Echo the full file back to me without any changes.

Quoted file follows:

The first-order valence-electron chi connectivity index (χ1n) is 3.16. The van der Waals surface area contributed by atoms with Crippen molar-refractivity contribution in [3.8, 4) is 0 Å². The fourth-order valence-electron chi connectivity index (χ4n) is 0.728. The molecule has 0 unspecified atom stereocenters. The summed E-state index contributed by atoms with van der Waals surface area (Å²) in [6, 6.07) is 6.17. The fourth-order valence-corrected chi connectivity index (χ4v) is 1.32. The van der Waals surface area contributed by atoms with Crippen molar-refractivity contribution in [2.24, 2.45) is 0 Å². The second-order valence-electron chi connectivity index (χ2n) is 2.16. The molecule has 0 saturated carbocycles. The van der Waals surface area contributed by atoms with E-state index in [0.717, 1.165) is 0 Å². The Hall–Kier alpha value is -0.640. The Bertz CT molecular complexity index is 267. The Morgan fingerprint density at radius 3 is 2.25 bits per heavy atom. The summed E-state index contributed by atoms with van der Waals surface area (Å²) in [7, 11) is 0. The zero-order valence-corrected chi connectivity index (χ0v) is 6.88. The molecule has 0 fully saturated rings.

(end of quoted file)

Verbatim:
The first-order valence-electron chi connectivity index (χ1n) is 3.16. The van der Waals surface area contributed by atoms with Crippen molar-refractivity contribution in [3.8, 4) is 0 Å². The fourth-order valence-electron chi connectivity index (χ4n) is 0.728. The molecule has 0 unspecified atom stereocenters. The summed E-state index contributed by atoms with van der Waals surface area (Å²) in [6, 6.07) is 6.17. The fourth-order valence-corrected chi connectivity index (χ4v) is 1.32. The van der Waals surface area contributed by atoms with Crippen molar-refractivity contribution in [2.24, 2.45) is 0 Å². The second-order valence-electron chi connectivity index (χ2n) is 2.16. The molecule has 0 saturated carbocycles. The van der Waals surface area contributed by atoms with E-state index in [0.717, 1.165) is 0 Å². The Hall–Kier alpha value is -0.640. The Bertz CT molecular complexity index is 267. The Morgan fingerprint density at radius 3 is 2.25 bits per heavy atom. The summed E-state index contributed by atoms with van der Waals surface area (Å²) in [7, 11) is 0. The zero-order valence-corrected chi connectivity index (χ0v) is 6.88. The molecule has 0 fully saturated rings.